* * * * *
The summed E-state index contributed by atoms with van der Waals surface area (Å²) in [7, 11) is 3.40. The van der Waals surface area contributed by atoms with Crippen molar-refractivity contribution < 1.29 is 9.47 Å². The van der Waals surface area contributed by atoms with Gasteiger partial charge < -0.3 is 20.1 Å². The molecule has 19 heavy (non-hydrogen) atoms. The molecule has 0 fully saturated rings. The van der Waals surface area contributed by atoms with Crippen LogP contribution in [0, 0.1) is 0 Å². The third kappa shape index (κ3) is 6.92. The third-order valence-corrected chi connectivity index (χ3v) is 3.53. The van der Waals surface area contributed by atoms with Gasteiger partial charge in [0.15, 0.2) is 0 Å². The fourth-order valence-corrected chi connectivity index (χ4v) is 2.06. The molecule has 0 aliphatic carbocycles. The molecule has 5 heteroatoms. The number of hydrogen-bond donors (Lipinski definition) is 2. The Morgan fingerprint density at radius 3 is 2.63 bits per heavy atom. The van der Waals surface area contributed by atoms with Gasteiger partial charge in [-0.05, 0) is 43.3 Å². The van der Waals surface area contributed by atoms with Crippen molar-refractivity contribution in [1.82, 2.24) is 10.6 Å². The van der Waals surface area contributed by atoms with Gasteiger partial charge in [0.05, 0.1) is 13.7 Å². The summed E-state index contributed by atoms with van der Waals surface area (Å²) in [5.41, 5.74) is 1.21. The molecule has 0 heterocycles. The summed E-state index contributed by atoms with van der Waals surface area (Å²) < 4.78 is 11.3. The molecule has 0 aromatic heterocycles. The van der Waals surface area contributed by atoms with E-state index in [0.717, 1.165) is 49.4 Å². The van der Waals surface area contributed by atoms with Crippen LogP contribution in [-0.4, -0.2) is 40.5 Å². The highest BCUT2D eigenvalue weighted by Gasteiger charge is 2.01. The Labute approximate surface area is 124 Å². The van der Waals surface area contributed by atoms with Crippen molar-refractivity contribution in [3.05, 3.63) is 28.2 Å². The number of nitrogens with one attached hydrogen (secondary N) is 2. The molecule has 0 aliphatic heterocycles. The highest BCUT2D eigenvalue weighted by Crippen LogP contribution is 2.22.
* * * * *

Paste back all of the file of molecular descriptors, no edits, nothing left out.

The summed E-state index contributed by atoms with van der Waals surface area (Å²) in [7, 11) is 3.40. The van der Waals surface area contributed by atoms with Crippen molar-refractivity contribution < 1.29 is 9.47 Å². The van der Waals surface area contributed by atoms with Gasteiger partial charge < -0.3 is 20.1 Å². The molecule has 19 heavy (non-hydrogen) atoms. The molecule has 0 fully saturated rings. The van der Waals surface area contributed by atoms with Crippen LogP contribution in [0, 0.1) is 0 Å². The third kappa shape index (κ3) is 6.92. The third-order valence-corrected chi connectivity index (χ3v) is 3.53. The van der Waals surface area contributed by atoms with Gasteiger partial charge in [0.15, 0.2) is 0 Å². The fourth-order valence-corrected chi connectivity index (χ4v) is 2.06. The molecule has 0 aliphatic carbocycles. The molecule has 5 heteroatoms. The number of hydrogen-bond donors (Lipinski definition) is 2. The Morgan fingerprint density at radius 3 is 2.63 bits per heavy atom. The van der Waals surface area contributed by atoms with Gasteiger partial charge in [-0.05, 0) is 43.3 Å². The van der Waals surface area contributed by atoms with Crippen molar-refractivity contribution in [1.82, 2.24) is 10.6 Å². The van der Waals surface area contributed by atoms with Gasteiger partial charge in [0.05, 0.1) is 13.7 Å². The summed E-state index contributed by atoms with van der Waals surface area (Å²) in [5.41, 5.74) is 1.21. The molecule has 0 heterocycles. The summed E-state index contributed by atoms with van der Waals surface area (Å²) < 4.78 is 11.3. The molecule has 0 aromatic heterocycles. The van der Waals surface area contributed by atoms with E-state index in [0.717, 1.165) is 49.4 Å². The van der Waals surface area contributed by atoms with Crippen LogP contribution in [-0.4, -0.2) is 40.5 Å². The highest BCUT2D eigenvalue weighted by Gasteiger charge is 2.01. The Labute approximate surface area is 124 Å². The van der Waals surface area contributed by atoms with Crippen molar-refractivity contribution in [3.05, 3.63) is 28.2 Å². The number of nitrogens with one attached hydrogen (secondary N) is 2. The molecule has 0 aliphatic heterocycles. The highest BCUT2D eigenvalue weighted by Crippen LogP contribution is 2.22.